Sheffield Farms, the Milk Industry and the Public Good

Wednesday, September 28, 2016

On the south side of West 125th Street stands a four-story, century-old building whose façade is sheathed in milky white terracotta. Members of the Columbia community know it as Prentis Hall, which houses parts of the School of the Arts. But when it was built in 1909, at the same time that the Morningside Heights campus was taking shape a few blocks down Broadway, it was a state-of-the-art bottling plant for Sheffield Farms, one of the many dairy companies that thrived in the industrial neighborhood of Manhattanville.

That slice of history is the focus of an interpretive exhibition, “Sheffield Farms, the Milk Industry, and the Public Good,” created by Columbia University Libraries and University Facilities to explain Manhattanville as a New York nexus, and to fulfill part of Columbia’s commitments to New York City and State in building the Manhattanville campus.

“We really wanted to bring this unique history to life,” said La-Verna Fountain, project sponsor and vice president for Construction Business Services and Communications. “Who better to do that than our very own Carole Ann Fabian? The team that she put together created an exhibit that went far beyond what we could have imagined.”

To get at the heart of the area’s history, Fabian, director of Avery Architectural & Fine Arts Library, enlisted faculty and administrators from across the University, including historian Eric K. Washington, a Columbia Community Scholar and author of Manhattanville: Old Heart of West Harlem. Historical photographs, artifacts and a short documentary offer a panorama of a diverse rural village as it transitioned to an industrial part of a growing New York. Central to this history are the local children who often fell ill due to tainted milk.

“People who learn about this history will not be able to look in their grocery store the same way again,” said exhibition curator Thai Jones, the Herbert H. Lehman Curator for U.S. History at the Rare Book & Manuscript Library.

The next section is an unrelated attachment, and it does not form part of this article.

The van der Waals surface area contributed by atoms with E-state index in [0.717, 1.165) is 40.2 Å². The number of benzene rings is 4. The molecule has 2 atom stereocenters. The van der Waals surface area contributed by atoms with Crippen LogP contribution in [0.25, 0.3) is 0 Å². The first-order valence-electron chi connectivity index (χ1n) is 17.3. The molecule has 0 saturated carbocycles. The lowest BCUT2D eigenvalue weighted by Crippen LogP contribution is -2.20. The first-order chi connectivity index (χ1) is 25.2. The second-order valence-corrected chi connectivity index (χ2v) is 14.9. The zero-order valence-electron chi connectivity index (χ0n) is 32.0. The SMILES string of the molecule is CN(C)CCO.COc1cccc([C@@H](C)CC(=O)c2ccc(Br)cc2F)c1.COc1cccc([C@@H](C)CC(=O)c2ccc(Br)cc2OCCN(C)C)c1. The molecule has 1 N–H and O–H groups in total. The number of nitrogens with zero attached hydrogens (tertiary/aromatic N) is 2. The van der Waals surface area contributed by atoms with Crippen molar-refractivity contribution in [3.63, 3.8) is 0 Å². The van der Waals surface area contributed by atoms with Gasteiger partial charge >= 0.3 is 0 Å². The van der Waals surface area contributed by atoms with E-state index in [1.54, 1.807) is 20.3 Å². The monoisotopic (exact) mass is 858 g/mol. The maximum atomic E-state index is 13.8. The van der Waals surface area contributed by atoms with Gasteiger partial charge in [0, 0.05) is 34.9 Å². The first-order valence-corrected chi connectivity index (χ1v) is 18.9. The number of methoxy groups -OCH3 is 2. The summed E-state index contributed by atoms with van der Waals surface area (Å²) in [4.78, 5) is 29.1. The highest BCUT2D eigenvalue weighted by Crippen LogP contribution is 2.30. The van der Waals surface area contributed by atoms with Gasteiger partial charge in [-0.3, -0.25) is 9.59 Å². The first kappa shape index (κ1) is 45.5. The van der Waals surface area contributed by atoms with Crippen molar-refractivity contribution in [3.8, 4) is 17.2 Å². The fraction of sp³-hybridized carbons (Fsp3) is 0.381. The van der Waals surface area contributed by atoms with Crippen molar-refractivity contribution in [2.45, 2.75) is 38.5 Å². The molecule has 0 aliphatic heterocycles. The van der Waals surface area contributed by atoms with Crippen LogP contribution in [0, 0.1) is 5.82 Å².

Farming was commonplace in Upper Manhattan in the 1800s. Livestock grazed on town greens, so fresh milk was close at hand. As the city expanded north, milk production was pushed further uptown. Cows were housed adjacent to breweries and tanneries that spewed fumes and polluted rivers and streams. Increasingly, farming and industry became intertwined in ways that threatened public health.

“Much of the milk produced for New York was this city milk, which they called swill milk,” said Fabian.

New York’s milk was blue and thin, a product of sickly cows feeding on factory runoff, such as the barley mash from nearby breweries. To give milk a wholesome appearance, producers added chalk to give it a whiter color, and dirt or plaster to add thickness.

Country milk was hauled in on trains, but it was not pure either. Refrigeration was not yet common, so milk would sit on open train cars or in vats in grocery stores, where people ladled it into an open bucket and carried it home.

Not surprisingly, milk-borne diseases led to soaring infant mortality rates. From 1901 to 1905, nearly two in every 10 children died before their first birthday.

“Most people don’t give a moment’s thought to that basic household need. But 100 years ago that decision was a matter of life and death,” said Jones.

To combat this public health emergency, scientists including Columbia chemistry professor Charles F. Chandler joined forces with local leaders and business owners to advance milk science, educate the community and create regulations to make the milk supply safe.

Fabian drew a parallel between the uses of science for the public good then and now, as the University prepares to open the Jerome L. Green Science Center, the first building of the new Manhattanville campus. Where Sheffield Farms once housed its fleet of delivery horses, Nobel Prize-winning neuroscientists will gather with a diversity of scholars in search of new insights on the human brain.

“Our goal at Columbia is serving the public good, using all our capacity to solve real-world problems through our research efforts, our involvement with the community and our advocacy,” said Fabian. “I don’t think any of us knew when we started our research how relevant the Sheffield Farms story was to how we think about our University now.”

For more information, visit the exhibition web page.

- By Acacia O'Connor

  • Children in East Harlem, Union Settlement House, ca. 1940
  • “Sheffield Farms- Slawson-Decker Co., Approved Pasteurization Plant,” Architects' and Builders' Magazine v.43, 1910. Sheffield Farms’ built milk pasteurization, now Columbia University’s Prentis Hall. Courtesy of Avery Architectural and Fine Arts Library
  • A Sheffield Farms advertisement promoting the benefits of milk.
  • Sheffield Farms Milk Bar, 24 East 42nd Street near Grand Central Terminal, ca. 1940. Photo Courtesy of The Museum of the City of New York
  • “Harlem Mothers Storm Milk Stations,” The Evening World, 1916. Photo Courtesy of Rare Book and Manuscripts Library
  • http://news.columbia.edu/newyorkstories2016#/nystories-archive